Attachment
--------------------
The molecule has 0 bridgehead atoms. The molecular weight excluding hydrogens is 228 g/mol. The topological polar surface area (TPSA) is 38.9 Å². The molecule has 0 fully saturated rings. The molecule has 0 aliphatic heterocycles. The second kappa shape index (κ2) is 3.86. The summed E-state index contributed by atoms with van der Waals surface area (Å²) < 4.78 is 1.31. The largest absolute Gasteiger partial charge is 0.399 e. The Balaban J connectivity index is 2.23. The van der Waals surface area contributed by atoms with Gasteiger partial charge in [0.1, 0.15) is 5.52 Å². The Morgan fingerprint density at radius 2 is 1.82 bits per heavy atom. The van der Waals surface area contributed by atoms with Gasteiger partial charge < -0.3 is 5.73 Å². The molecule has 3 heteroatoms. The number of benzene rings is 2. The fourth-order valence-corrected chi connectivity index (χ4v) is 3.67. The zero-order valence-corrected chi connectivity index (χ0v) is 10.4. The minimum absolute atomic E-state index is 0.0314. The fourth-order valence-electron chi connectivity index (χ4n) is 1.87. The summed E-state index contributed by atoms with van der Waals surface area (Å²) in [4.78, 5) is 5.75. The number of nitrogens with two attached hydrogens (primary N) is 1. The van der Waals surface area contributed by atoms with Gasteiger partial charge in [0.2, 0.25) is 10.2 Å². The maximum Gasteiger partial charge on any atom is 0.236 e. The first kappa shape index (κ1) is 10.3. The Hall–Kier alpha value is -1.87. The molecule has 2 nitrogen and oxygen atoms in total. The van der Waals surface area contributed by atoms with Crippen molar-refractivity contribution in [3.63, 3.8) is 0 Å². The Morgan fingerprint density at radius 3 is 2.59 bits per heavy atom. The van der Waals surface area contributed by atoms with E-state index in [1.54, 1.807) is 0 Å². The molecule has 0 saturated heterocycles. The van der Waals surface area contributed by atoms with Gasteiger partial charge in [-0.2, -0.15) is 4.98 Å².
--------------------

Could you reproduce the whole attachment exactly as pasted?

The molecule has 0 bridgehead atoms. The molecular weight excluding hydrogens is 228 g/mol. The topological polar surface area (TPSA) is 38.9 Å². The molecule has 0 fully saturated rings. The molecule has 0 aliphatic heterocycles. The second kappa shape index (κ2) is 3.86. The summed E-state index contributed by atoms with van der Waals surface area (Å²) < 4.78 is 1.31. The largest absolute Gasteiger partial charge is 0.399 e. The Balaban J connectivity index is 2.23. The van der Waals surface area contributed by atoms with Gasteiger partial charge in [0.1, 0.15) is 5.52 Å². The Morgan fingerprint density at radius 2 is 1.82 bits per heavy atom. The van der Waals surface area contributed by atoms with Gasteiger partial charge < -0.3 is 5.73 Å². The molecule has 3 heteroatoms. The number of benzene rings is 2. The fourth-order valence-corrected chi connectivity index (χ4v) is 3.67. The zero-order valence-corrected chi connectivity index (χ0v) is 10.4. The minimum absolute atomic E-state index is 0.0314. The fourth-order valence-electron chi connectivity index (χ4n) is 1.87. The summed E-state index contributed by atoms with van der Waals surface area (Å²) in [4.78, 5) is 5.75. The number of nitrogens with two attached hydrogens (primary N) is 1. The van der Waals surface area contributed by atoms with Gasteiger partial charge in [0.2, 0.25) is 10.2 Å². The maximum Gasteiger partial charge on any atom is 0.236 e. The first kappa shape index (κ1) is 10.3. The Hall–Kier alpha value is -1.87. The molecule has 2 nitrogen and oxygen atoms in total. The van der Waals surface area contributed by atoms with Crippen molar-refractivity contribution in [3.63, 3.8) is 0 Å². The Morgan fingerprint density at radius 3 is 2.59 bits per heavy atom. The van der Waals surface area contributed by atoms with E-state index in [1.54, 1.807) is 0 Å². The molecule has 0 saturated heterocycles. The van der Waals surface area contributed by atoms with Gasteiger partial charge in [-0.2, -0.15) is 4.98 Å².